I have the following setup on an Ubuntu machine:

~/.ssh/authorized_keys2 -> /home/wayne/dotfiles/authorized_keys2

I had the same setup on my Arch machine, but when I connect with -v,

debug1: Authentications that can continue: publickey,password
debug1: Next authentication method: publickey
debug1: Offering RSA public key: /home/wayne/.ssh/id_rsa
debug1: Authentications that can continue: publickey,password

I found this page on the Arch Wiki, which has this line:

$ chmod 600 ~/.ssh/authorized_keys

So I added another symlink:

authorized_keys -> /home/wayne/dotfiles/authorized_keys2

And yet still, no dice. And yes, I have ensured that the correct key is present in authorized_keys.

Why can I not connect using my keys?


My permissions are set correctly on my home and ssh folders (and key file):

drwxr-x--x 150 wayne       family  13k Aug 27 07:38 wayne/
drwx------   2 wayne       family 4.1k Aug 27 07:24 .ssh/
-rw-------   1 wayne       family 6.4k Aug 20 07:01 authorized_keys2
  • there's something in /etc/... in the pam folder maybe? that might be wrong. some conf,though.
    – mikeserv
    Aug 27, 2014 at 12:51
  • 2
    Did you change the chmod of authorized_keys2 too? if not, try to set chmod 600 on authorized_keys2. Put it on the source file, not on the link.
    – Chen A.
    Aug 27, 2014 at 12:51
  • Have you checked where the sshd looks for authorized keys in your sshd config?
    – unR
    Aug 27, 2014 at 13:29
  • AuthorizedKeysFile .ssh/authorized_keys, @unR Aug 27, 2014 at 13:49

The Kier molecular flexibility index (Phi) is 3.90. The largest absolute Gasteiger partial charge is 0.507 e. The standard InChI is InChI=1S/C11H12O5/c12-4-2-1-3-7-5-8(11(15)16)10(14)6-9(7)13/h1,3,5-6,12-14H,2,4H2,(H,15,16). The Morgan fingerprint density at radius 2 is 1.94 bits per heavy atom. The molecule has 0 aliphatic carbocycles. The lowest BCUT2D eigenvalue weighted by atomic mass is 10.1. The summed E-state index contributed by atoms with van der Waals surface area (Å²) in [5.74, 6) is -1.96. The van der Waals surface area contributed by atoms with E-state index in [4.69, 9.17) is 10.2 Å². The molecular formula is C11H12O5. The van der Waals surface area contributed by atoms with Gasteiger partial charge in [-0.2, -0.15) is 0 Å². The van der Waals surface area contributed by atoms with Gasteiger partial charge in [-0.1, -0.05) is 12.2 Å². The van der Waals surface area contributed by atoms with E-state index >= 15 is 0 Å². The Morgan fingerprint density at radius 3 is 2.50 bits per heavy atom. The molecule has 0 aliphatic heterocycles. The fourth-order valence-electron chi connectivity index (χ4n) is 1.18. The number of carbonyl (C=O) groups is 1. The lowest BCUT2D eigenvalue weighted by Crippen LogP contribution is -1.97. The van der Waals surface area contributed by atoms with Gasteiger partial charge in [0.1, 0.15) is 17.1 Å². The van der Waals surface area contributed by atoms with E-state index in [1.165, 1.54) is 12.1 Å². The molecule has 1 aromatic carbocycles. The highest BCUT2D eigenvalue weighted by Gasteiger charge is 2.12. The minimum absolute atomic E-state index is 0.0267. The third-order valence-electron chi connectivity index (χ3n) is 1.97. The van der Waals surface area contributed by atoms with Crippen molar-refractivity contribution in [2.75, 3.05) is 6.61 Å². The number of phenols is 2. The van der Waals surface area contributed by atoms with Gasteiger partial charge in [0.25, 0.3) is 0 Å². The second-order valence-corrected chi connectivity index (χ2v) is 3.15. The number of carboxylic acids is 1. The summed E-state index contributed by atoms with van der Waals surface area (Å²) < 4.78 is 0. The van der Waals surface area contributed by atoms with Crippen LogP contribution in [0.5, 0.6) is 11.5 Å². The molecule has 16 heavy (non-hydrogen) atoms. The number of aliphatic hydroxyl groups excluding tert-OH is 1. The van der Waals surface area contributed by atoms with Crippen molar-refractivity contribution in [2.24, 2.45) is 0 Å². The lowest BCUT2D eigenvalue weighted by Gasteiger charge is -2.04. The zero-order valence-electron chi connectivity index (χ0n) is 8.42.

• Looks like PubkeyAuthentication yes is commented out... though manpage says yes is the default and uncommenting that seems to have no effect Aug 27, 2014 at 13:49

3 Answers 3


The permissions on your authorized_keys file and the directories leading to it must be sufficiently restrictive: they must be only writable by you or root (recent versions of OpenSSH also allow them to be group-writable if you are the single user in that group). See Why am I still getting a password prompt with ssh with public key authentication? for the full story.

In your case, authorized_keys is a symbolic link. As of OpenSSH 5.9 (I haven't checked other versions), in that case, the server checks the permissions leading to the ultimate target of the symbolic link, with all intermediate symbolic links expanded (the canonical path). Assuming that all components of /home/wayne/dotfiles/authorized_keys2 are directories except for the last one which is a regular files, OpenSSH checks the permissions of /home/wayne, /home/wayne/dotfiles and /home/wayne/dotfiles/authorized_keys2.

If you have root access on the server, check the server logs for a message of the form bad ownership or modes for ….

  • The nugget about the symbolic link was key for me here. One of my setups require that the user home be the website root within /var/www/vhosts/... In order to allow that user to login via ssh I had to create a /home/username with the .ssh/authorized_keys file within it. Setting up the symlink ln -s /home/username/.ssh .ssh from within the home directory of the user logged in. Nov 30, 2015 at 14:41

I had the same issue, got resolved by changing permissions of /home/user directory which was not correct it should be chmod 755


If SELINUX is set to enforcing, and the canonical path to your authorized_keys file has a symlink for any of the directories, it will fail. You need to set SELINUX to disabled.

  • Welcome to *nix.SE! Consider expanding your post with links to documentation or explanation which supports your suggestion.
    – HalosGhost
    Sep 17, 2014 at 16:33

You must log in to answer this question.

Not the answer you're looking for? Browse other questions tagged .